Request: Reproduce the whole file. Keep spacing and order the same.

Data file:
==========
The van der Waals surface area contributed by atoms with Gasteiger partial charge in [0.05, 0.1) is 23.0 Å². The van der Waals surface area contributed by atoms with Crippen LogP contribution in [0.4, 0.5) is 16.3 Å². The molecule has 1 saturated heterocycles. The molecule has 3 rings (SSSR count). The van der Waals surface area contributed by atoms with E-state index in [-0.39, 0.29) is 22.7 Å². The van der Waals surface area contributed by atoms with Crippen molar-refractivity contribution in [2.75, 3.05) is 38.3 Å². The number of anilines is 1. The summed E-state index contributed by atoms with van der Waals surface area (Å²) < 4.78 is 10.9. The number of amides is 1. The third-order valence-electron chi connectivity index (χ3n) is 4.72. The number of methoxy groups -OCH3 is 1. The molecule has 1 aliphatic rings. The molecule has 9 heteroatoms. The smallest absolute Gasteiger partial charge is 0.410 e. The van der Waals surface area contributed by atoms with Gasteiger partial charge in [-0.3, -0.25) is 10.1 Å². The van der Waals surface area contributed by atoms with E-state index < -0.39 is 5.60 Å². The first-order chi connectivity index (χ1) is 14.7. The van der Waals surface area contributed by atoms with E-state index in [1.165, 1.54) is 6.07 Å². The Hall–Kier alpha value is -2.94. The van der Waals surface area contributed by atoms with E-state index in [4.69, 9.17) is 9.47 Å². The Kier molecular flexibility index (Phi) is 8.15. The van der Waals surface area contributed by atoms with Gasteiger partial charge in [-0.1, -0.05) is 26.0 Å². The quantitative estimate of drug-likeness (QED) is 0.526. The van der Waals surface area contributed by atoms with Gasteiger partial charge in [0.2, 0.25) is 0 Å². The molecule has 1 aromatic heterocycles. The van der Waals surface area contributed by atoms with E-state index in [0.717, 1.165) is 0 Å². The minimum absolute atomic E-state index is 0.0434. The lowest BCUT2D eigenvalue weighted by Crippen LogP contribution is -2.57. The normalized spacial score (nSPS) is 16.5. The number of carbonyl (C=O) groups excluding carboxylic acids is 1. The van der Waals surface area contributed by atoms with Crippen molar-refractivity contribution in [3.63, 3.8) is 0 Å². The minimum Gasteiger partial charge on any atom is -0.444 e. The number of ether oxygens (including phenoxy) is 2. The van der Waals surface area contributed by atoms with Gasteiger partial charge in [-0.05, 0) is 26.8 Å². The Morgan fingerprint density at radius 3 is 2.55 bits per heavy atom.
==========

The van der Waals surface area contributed by atoms with Gasteiger partial charge in [0.05, 0.1) is 23.0 Å². The van der Waals surface area contributed by atoms with Crippen LogP contribution in [0.4, 0.5) is 16.3 Å². The molecule has 1 saturated heterocycles. The molecule has 3 rings (SSSR count). The van der Waals surface area contributed by atoms with E-state index in [-0.39, 0.29) is 22.7 Å². The van der Waals surface area contributed by atoms with Crippen molar-refractivity contribution in [2.75, 3.05) is 38.3 Å². The number of anilines is 1. The summed E-state index contributed by atoms with van der Waals surface area (Å²) < 4.78 is 10.9. The number of amides is 1. The third-order valence-electron chi connectivity index (χ3n) is 4.72. The number of methoxy groups -OCH3 is 1. The molecule has 1 aliphatic rings. The molecule has 9 heteroatoms. The smallest absolute Gasteiger partial charge is 0.410 e. The van der Waals surface area contributed by atoms with Gasteiger partial charge in [-0.3, -0.25) is 10.1 Å². The van der Waals surface area contributed by atoms with E-state index < -0.39 is 5.60 Å². The first-order chi connectivity index (χ1) is 14.7. The van der Waals surface area contributed by atoms with E-state index in [1.165, 1.54) is 6.07 Å². The Hall–Kier alpha value is -2.94. The van der Waals surface area contributed by atoms with E-state index in [4.69, 9.17) is 9.47 Å². The Kier molecular flexibility index (Phi) is 8.15. The van der Waals surface area contributed by atoms with Gasteiger partial charge in [-0.1, -0.05) is 26.0 Å². The quantitative estimate of drug-likeness (QED) is 0.526. The van der Waals surface area contributed by atoms with Gasteiger partial charge in [0.2, 0.25) is 0 Å². The molecule has 1 aromatic heterocycles. The van der Waals surface area contributed by atoms with E-state index in [0.717, 1.165) is 0 Å². The minimum absolute atomic E-state index is 0.0434. The lowest BCUT2D eigenvalue weighted by Crippen LogP contribution is -2.57. The normalized spacial score (nSPS) is 16.5. The number of carbonyl (C=O) groups excluding carboxylic acids is 1. The van der Waals surface area contributed by atoms with Crippen molar-refractivity contribution in [3.63, 3.8) is 0 Å². The minimum Gasteiger partial charge on any atom is -0.444 e. The number of ether oxygens (including phenoxy) is 2. The van der Waals surface area contributed by atoms with Gasteiger partial charge in [-0.05, 0) is 26.8 Å². The Morgan fingerprint density at radius 3 is 2.55 bits per heavy atom.